What was most shocking was the matter-of-fact way she described her life, as though it was perfectly ­normal and accepted. Calliem told me she fears the World Cup will just attract more men wanting to have sex. A woman aged 41, who has lived on the streets since she was seven, said: "The children are at real risk from local men and tourists." She pointed out one boy aged 10 who has been forced into prostitution.

She said: "The children go with the men because they are high on drugs or need more money to buy drugs. "They use drugs to numb the pain of the sexual abuse, become addicted then need to sell themselves over and over again to raise the money."

Drugs are widely available in Brazil and the country is in the grip of a crack cocaine epidemic.

I met a 15-year-old boy hooked on crack and "cola" and pimped by a man they call the Uncle. I was also taken to the ­notorious Santo Amaro favela slum to speak in secrecy with a middle-ranking drug dealer, Stephanie. You could pass her in the street and not think anything of her but the reality is much of the community fears her.

She told me: "I just sell crack but only to teenagers and older people. One of my clients is a lawyer."

When I told her the drugs were often sold on to young children she began to cry. She has children of her own and explained that her eldest son aged 18 is hooked on crack .

And she told me just how dangerous crack is: "It was sent by the devil to do three things - to kill, to steal and ­destroy people's lives."

I got the ­impression life there was a conveyor belt that she, too, could not get off - facing a future of jail or being ­murdered in a drugs feud. I met the police commander, Major Angelo, who invited me on a tour of the station alongside an officer from the Human Trafficking department.

To my surprise, when I asked the officer when was the last case they dealt with of a child either selling themselves for sex or being sold by an adult for sex, he could not remember because it was such a long time ago.

Major Angelo added: "We are taking the issue of fans looking for sex with children very seriously. "We have set up a helpline and will respond to any calls and look for evidence." But however genuine the chief's intentions might be, it was ­evident he and the Brazilian police have no idea how to tackle the problem. Yet a simple surveillance operation over a week would net many child sex offenders and enable kids to be rescued.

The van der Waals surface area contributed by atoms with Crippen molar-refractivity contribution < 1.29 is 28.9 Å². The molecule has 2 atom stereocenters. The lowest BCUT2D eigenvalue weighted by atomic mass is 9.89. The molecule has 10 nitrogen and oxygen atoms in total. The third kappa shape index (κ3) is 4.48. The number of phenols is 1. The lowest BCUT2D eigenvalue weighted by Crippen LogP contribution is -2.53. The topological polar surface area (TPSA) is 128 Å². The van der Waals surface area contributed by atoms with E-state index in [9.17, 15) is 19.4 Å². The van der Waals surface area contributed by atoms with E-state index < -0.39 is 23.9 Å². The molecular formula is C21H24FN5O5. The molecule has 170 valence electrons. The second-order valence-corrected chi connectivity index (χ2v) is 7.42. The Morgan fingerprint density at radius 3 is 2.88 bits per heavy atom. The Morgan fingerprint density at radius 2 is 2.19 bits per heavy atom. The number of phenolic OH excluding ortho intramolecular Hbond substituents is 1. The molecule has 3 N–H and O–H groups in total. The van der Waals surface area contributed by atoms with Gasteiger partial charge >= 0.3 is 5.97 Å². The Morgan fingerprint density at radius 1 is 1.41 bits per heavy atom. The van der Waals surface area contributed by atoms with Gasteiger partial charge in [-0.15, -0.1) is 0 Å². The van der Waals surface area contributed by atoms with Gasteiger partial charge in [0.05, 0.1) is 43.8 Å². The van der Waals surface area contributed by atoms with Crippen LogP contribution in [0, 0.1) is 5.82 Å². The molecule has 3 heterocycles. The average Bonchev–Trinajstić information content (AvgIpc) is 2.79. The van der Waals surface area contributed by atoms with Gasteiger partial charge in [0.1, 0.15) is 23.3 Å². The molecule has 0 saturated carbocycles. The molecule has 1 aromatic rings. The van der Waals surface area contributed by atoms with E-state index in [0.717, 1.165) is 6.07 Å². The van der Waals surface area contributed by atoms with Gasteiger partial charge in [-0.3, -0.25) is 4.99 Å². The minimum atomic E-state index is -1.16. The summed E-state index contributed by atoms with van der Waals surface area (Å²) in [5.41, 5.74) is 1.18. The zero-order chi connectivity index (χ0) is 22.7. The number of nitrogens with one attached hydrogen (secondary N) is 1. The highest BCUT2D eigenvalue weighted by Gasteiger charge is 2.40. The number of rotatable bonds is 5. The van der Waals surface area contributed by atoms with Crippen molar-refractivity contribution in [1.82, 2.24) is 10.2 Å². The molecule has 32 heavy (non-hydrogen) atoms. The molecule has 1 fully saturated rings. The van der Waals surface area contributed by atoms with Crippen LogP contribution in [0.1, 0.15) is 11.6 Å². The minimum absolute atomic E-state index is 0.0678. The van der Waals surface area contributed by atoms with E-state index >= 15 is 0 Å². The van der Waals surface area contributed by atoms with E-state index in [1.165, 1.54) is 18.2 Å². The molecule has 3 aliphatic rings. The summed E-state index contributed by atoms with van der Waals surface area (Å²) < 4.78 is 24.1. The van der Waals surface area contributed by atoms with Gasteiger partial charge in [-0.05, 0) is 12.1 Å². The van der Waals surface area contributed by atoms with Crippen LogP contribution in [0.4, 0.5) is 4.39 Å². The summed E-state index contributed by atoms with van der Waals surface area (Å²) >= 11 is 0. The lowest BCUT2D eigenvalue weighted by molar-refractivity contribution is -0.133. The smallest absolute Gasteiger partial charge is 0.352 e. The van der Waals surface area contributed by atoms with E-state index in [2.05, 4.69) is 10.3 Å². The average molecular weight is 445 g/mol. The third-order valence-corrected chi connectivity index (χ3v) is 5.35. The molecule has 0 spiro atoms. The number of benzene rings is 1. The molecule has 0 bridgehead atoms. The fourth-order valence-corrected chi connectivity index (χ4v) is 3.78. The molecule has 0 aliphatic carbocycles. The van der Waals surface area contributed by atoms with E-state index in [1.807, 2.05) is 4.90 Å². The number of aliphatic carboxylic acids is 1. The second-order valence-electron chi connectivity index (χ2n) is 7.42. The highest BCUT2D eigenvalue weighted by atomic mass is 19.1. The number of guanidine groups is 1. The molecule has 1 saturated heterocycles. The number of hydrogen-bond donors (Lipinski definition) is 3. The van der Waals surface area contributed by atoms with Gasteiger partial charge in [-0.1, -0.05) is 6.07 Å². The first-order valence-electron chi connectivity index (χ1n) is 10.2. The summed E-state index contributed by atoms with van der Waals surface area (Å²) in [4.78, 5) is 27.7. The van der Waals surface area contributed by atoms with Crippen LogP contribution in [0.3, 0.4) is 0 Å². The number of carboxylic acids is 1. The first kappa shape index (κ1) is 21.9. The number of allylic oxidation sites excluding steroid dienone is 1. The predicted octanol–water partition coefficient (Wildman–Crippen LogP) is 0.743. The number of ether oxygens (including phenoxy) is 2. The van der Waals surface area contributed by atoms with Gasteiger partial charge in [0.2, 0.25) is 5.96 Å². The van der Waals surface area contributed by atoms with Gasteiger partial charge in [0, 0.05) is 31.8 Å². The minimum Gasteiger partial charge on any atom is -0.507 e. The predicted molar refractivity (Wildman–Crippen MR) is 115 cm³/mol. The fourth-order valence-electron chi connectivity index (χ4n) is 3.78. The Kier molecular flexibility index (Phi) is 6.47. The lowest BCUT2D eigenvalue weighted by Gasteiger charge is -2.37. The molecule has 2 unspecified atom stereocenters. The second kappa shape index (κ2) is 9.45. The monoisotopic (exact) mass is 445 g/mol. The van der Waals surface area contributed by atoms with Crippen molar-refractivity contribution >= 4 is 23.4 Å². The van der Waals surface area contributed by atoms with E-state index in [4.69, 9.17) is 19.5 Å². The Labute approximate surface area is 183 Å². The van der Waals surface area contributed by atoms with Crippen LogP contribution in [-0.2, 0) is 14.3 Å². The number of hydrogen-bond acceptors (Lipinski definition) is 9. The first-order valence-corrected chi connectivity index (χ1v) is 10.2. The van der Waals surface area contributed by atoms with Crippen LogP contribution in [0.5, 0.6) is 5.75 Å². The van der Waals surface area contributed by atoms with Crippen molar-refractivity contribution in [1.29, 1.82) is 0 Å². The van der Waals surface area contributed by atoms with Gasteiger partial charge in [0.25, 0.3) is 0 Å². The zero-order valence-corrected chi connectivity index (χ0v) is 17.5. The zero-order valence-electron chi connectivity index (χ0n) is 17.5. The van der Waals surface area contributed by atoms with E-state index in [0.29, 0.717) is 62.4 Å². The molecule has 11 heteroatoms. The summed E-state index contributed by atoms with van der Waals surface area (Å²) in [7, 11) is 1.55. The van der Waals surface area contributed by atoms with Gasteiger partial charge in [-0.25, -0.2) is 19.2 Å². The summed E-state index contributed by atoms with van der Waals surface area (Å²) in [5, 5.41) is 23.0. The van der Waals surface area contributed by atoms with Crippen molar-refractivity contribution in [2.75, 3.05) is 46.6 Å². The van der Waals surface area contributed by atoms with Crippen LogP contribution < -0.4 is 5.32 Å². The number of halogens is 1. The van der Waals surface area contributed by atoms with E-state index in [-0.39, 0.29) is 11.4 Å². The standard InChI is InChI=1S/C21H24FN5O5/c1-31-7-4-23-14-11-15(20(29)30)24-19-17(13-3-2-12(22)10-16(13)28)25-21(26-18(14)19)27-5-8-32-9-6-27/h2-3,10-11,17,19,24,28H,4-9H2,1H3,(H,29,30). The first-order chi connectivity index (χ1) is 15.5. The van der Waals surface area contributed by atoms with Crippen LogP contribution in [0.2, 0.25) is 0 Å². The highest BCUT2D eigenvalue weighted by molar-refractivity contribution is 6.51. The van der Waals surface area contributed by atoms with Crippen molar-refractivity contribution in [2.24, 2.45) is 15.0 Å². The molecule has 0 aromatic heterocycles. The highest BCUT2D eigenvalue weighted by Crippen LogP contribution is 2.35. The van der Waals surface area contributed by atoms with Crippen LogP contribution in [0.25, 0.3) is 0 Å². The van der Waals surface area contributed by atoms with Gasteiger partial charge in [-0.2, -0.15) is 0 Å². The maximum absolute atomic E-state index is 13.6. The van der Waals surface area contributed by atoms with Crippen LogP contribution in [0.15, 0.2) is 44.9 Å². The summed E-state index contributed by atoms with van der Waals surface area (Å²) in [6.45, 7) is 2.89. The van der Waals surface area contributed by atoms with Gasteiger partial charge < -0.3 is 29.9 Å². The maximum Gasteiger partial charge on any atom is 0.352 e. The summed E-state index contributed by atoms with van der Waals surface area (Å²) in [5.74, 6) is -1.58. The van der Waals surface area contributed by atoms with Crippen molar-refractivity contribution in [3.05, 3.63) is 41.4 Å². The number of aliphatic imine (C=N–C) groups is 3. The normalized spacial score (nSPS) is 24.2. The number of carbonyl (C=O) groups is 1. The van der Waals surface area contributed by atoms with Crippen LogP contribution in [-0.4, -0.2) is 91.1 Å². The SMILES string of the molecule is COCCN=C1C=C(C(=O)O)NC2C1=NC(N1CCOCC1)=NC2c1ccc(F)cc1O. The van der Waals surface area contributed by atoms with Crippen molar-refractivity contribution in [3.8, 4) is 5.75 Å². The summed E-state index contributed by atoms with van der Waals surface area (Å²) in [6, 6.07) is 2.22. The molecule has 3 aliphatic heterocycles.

Police in the UK will be ­working with Brazilian ­authorities to stop known child sex offenders coming in. The charity Happy Child, set up to care for ­children who get pregnant by selling themselves for sex, has launched a warning campaign for World Cup fans which includes wristbands for the kids.

Chief Executive Sarah de Carvalho MBE said: "We are worried about the influx of fans. "We know with ­major sporting events that vulnerable children are at risk of being sexually exploited.

Our It's A Penalty campaign has been set up to raise awareness among football fans that if they engage in sexual ­exploitation with a child aged 17 or under they could face prosecution in Brazil and their home country."

One girl helped by the charity, Erica, told me: "Shortly after my birth I was given by my ­prostitute mum to a friend.

"This friend owned a ­brothel and cared for me until I was 10.


Homeless: A girl prostitute shares a mattress in the street
"The friend then told me it was time for me to earn my own money and repay what had been spent on me for so many years. "I had to work in the brothel and I had to have sex with visiting men."

She ran away and spent the next two years on the streets and in shelters, each time running away after being sexually abused or beaten up. Aged 13, she met a 24-year-old man and moved in with him. She became pregnant and he left her, so once again she was on the streets.

Happy Child stepped in and she now has a hopeful future. The girl's baby boy is due in August and the cot beside her bed is ready. But there are thousands more whose only future is selling their bodies. I have been to many countries exposing or identifying sexual ­exploitation but the openness of the abuse in the World Cup host city is shocking.

What would be amazing is if the many millions who will tune in to watch the Cup in the comfort of their living rooms could spare a thought for the children whose lives are being ruined.

I will personally be writing to Brazil's president and head of police to present them with my evidence and draw ­urgent attention to this horrific abuse.